[87413-09-0]  · C13H13IO8  · 1,1,1-Triacetoxy-1,1-dihydro-1,2-benziodoxol-3(1H)-one  · (MW 424.16)

(selective oxidation of primary,1 secondary,1 allylic,2 allenic,3 propargylic,4 benzylic,5 and a-fluorinated alcohols;6 monoprotected 1,2- and 1,3-diols and amino alcohols;7-10 a- and b-hydroxy ketones,11,12 a- and b-hydroxy esters,13,14 b-hydroxy amides,15 b-hydroxy sulfones;16 nucleosides;17 carbohydrates;18 compatible with a variety of protecting groups,19,20 unsaturation,21,22 basic nitrogen,23 divalent sulfur24 and selenium,25 and halogen26)

Alternate Names: Dess-Martin periodinane; TAPI.

Physical Data: mp 124-126 °C (dec).

Solubility: appreciably sol CH2Cl2, CHCl3, MeCN, THF; effectively insol aromatic and aliphatic hydrocarbons, ether.

Form Supplied in: white free-flowing moisture- and light-sensitive solid; not currently commerically available due to the potential explosion hazard (see below).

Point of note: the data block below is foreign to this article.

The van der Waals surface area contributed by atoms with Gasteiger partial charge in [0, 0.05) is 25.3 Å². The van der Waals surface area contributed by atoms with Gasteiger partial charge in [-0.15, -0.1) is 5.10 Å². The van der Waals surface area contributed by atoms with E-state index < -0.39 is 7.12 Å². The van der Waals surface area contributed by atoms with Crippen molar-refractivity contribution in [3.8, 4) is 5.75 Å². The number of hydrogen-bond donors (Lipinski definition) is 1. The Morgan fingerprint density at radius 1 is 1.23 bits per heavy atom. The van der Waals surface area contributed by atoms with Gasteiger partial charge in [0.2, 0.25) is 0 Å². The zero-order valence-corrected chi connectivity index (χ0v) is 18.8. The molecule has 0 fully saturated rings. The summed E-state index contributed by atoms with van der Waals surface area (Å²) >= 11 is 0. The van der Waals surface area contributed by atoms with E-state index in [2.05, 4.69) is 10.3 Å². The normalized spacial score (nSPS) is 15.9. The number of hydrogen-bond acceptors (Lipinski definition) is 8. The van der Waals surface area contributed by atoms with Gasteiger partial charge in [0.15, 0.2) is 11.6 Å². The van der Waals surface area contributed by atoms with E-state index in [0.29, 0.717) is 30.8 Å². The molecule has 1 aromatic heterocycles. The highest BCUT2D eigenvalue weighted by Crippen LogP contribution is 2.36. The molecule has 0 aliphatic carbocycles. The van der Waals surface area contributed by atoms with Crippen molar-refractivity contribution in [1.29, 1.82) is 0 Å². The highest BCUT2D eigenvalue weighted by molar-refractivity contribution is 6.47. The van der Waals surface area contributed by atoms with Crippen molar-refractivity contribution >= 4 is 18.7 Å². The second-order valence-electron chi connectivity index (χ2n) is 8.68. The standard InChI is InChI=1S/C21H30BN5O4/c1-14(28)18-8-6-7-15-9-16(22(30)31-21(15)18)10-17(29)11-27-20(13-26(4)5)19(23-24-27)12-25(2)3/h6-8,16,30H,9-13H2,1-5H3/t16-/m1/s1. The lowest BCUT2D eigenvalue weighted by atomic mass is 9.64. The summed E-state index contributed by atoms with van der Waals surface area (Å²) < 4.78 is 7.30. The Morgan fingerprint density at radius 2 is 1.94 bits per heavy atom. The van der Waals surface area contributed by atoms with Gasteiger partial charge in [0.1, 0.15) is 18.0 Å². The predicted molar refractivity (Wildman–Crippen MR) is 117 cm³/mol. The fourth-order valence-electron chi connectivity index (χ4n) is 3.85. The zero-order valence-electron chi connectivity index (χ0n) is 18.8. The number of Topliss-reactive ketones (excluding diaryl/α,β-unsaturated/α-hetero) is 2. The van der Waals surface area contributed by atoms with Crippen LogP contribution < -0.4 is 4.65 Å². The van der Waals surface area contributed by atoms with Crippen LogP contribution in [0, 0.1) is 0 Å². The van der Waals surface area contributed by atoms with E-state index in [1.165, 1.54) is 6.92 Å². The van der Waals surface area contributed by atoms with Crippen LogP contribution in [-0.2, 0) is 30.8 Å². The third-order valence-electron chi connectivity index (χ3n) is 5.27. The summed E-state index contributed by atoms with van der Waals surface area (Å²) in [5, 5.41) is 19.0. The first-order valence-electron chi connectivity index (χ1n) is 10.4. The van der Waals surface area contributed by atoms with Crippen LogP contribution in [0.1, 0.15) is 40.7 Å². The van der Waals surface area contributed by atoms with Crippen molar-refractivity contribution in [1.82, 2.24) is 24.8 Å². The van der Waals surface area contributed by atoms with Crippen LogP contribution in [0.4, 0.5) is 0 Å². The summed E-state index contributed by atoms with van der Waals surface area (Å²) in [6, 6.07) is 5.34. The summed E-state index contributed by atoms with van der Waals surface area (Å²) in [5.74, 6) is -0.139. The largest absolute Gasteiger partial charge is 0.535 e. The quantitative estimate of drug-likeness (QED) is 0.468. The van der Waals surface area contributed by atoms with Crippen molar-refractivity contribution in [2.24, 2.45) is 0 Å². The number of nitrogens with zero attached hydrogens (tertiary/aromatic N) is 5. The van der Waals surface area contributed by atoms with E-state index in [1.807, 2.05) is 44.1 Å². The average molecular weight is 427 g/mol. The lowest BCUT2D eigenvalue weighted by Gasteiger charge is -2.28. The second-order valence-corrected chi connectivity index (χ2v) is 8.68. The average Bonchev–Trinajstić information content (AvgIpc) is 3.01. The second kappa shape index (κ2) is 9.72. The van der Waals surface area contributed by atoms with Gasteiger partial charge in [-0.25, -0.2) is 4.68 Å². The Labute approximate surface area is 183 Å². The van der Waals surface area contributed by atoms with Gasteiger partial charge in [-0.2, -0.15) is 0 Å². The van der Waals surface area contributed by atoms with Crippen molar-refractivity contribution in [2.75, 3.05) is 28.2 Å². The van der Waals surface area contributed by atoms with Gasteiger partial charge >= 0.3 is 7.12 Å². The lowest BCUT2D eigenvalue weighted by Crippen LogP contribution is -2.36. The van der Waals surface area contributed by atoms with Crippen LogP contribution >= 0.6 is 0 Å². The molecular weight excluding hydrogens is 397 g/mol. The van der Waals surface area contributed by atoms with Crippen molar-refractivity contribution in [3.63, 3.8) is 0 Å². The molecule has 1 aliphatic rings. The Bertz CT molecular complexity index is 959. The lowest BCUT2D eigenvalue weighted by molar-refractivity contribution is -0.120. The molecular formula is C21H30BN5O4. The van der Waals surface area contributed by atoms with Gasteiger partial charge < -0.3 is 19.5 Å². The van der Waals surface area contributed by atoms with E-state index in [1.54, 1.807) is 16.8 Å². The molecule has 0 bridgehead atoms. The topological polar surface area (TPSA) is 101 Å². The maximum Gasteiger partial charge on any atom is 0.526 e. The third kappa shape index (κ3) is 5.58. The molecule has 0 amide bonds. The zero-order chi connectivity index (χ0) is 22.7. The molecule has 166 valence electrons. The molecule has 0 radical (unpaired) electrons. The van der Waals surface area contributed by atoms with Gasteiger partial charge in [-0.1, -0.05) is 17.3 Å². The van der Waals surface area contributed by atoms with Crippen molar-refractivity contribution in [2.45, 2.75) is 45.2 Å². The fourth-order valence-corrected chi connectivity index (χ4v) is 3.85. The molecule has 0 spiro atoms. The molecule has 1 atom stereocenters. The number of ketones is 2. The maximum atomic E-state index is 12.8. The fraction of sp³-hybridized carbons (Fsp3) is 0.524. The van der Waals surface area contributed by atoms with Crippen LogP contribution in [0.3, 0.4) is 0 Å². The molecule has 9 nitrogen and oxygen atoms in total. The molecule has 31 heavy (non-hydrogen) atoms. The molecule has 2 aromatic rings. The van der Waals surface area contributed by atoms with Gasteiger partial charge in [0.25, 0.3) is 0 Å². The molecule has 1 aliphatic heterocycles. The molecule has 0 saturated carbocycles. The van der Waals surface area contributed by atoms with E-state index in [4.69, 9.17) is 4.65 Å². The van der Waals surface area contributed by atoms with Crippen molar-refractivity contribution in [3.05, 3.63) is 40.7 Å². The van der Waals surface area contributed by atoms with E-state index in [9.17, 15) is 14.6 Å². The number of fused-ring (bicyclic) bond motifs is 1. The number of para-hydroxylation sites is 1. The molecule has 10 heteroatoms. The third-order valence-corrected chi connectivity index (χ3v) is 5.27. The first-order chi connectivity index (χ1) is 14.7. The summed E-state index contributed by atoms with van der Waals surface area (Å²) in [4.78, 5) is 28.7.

Analysis of Reagent Purity: recommended methods include 1H NMR,1 and standardization by oxidation of benzyl alcohol;27 however, a typical iodimetric titration used for the standardization of peracids and other oxidants can likely also be employed. NMR data for the reagent: 1H NMR (300 MHz in CDCl3): d 8.29 (d, J = 8.1 Hz, 2H), 8.09 (t, J = 8.1 Hz, 1H), 7.91 (t, J = 7.4 Hz, 1H), 2.32 (s, 3H), 1.99 (s, 6H); minor impurity peaks are observed at d 8.39 (d), 8.21 (d), 8.00 (d), 7.27 (s), and 2.08 (s); 13C NMR (75 MHz in CDCl3): d 175.7, 174.0, 166.1, 142.2, 135.8, 133.8, 131.7, 126.5, 125.9, 20.4, 20.2.